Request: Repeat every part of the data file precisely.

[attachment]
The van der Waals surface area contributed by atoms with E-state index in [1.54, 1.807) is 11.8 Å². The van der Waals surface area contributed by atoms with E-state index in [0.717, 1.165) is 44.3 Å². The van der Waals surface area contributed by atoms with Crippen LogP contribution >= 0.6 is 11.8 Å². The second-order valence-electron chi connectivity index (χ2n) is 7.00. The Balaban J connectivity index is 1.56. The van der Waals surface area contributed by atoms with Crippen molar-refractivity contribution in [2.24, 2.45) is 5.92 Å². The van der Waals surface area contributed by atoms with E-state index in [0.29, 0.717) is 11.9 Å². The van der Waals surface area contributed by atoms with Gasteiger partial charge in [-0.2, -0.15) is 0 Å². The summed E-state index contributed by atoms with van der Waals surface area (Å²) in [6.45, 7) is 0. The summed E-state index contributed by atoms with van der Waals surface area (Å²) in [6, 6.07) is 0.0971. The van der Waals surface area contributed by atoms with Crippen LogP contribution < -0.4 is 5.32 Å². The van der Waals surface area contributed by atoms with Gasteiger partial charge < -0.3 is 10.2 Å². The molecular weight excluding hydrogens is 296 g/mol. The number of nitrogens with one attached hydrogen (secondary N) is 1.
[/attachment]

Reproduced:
The van der Waals surface area contributed by atoms with E-state index in [1.54, 1.807) is 11.8 Å². The van der Waals surface area contributed by atoms with E-state index in [0.717, 1.165) is 44.3 Å². The van der Waals surface area contributed by atoms with Crippen LogP contribution >= 0.6 is 11.8 Å². The second-order valence-electron chi connectivity index (χ2n) is 7.00. The Balaban J connectivity index is 1.56. The van der Waals surface area contributed by atoms with Crippen molar-refractivity contribution in [2.24, 2.45) is 5.92 Å². The van der Waals surface area contributed by atoms with E-state index in [0.29, 0.717) is 11.9 Å². The van der Waals surface area contributed by atoms with Gasteiger partial charge in [-0.2, -0.15) is 0 Å². The summed E-state index contributed by atoms with van der Waals surface area (Å²) in [6.45, 7) is 0. The summed E-state index contributed by atoms with van der Waals surface area (Å²) in [6, 6.07) is 0.0971. The van der Waals surface area contributed by atoms with Crippen LogP contribution < -0.4 is 5.32 Å². The van der Waals surface area contributed by atoms with Gasteiger partial charge < -0.3 is 10.2 Å². The molecular weight excluding hydrogens is 296 g/mol. The number of nitrogens with one attached hydrogen (secondary N) is 1.